John causes the people to come alive for us. First, there’s the blind man himself. He began to be irritated by the Pharisees persistence. He himself was persistent that the man who put mud on his eyes had cured him of his blindness. Period! He was a brave man because he was certain to be excommunicated.
Second, there were his parents. They were uncooperative with the Pharisees, but they were also afraid. The authorities had a powerful weapon. They could excommunicate them as well, whereby they could be shut off from God’s people and their property could be forfeited as well.
Third, there were the Pharisees. At first, they didn’t believe the man was cured. And then they were annoyed they could not meet the man’s argument that was based on scripture: “Jesus has done a wonderful thing; the fact that he has done it means that God hears him; now God never hears the prayers of a bad man; therefore Jesus could not be a bad man.”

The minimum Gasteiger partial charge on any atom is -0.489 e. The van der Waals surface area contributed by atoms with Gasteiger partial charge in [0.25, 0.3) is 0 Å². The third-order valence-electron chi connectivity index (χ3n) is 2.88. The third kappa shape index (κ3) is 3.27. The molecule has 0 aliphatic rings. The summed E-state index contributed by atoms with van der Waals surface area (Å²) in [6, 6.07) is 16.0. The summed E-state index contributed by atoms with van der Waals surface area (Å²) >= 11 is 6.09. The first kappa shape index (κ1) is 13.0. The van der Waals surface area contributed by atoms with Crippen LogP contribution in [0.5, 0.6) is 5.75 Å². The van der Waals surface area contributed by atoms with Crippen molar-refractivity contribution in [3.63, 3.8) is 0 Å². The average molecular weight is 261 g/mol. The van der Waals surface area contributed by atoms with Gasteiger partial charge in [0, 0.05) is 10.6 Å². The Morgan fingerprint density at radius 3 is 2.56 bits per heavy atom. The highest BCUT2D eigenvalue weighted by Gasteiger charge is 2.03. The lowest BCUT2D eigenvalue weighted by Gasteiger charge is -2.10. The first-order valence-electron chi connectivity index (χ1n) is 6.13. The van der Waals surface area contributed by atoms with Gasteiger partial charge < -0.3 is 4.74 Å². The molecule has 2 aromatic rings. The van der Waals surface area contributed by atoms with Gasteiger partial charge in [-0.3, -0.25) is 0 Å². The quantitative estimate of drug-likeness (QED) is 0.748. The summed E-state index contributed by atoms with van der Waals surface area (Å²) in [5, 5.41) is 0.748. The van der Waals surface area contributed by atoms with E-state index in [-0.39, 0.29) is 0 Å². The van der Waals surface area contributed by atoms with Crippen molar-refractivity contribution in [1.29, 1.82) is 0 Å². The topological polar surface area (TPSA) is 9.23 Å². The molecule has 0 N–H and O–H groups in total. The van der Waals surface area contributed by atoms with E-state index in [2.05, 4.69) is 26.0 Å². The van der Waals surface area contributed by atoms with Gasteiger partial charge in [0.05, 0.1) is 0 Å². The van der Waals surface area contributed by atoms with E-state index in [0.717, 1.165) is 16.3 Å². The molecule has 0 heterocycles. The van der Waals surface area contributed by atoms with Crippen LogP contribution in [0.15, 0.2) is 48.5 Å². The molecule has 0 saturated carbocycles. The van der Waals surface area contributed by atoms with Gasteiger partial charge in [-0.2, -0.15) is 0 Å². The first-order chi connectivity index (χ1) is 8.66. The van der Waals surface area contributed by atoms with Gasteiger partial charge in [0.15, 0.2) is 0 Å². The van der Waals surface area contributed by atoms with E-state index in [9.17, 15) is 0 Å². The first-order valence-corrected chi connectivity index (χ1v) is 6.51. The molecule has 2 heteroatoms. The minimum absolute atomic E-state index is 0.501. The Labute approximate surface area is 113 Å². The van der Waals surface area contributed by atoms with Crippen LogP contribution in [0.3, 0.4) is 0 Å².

The consequence of this for the man was that the authorities cast him out of the temple. But Jesus the Lord of the Temple went looking for him. Jesus is always true to the one who is true to him.
And secondly, to this man Jesus revealed himself intimately. Jesus asked the man if he believed in the Son of God. The man asked who that was. And Jesus said it was He.
And so, this man, who is not given a name in this story, progresses in his perception and understanding of Jesus. At first, he says, “the man they call Jesus opened my eyes.”
Then when he was asked his opinion of Jesus in view of the fact that he had given him his sight, his answer was, “He is a prophet.” Finally, he came to confess that Jesus is the Son of God.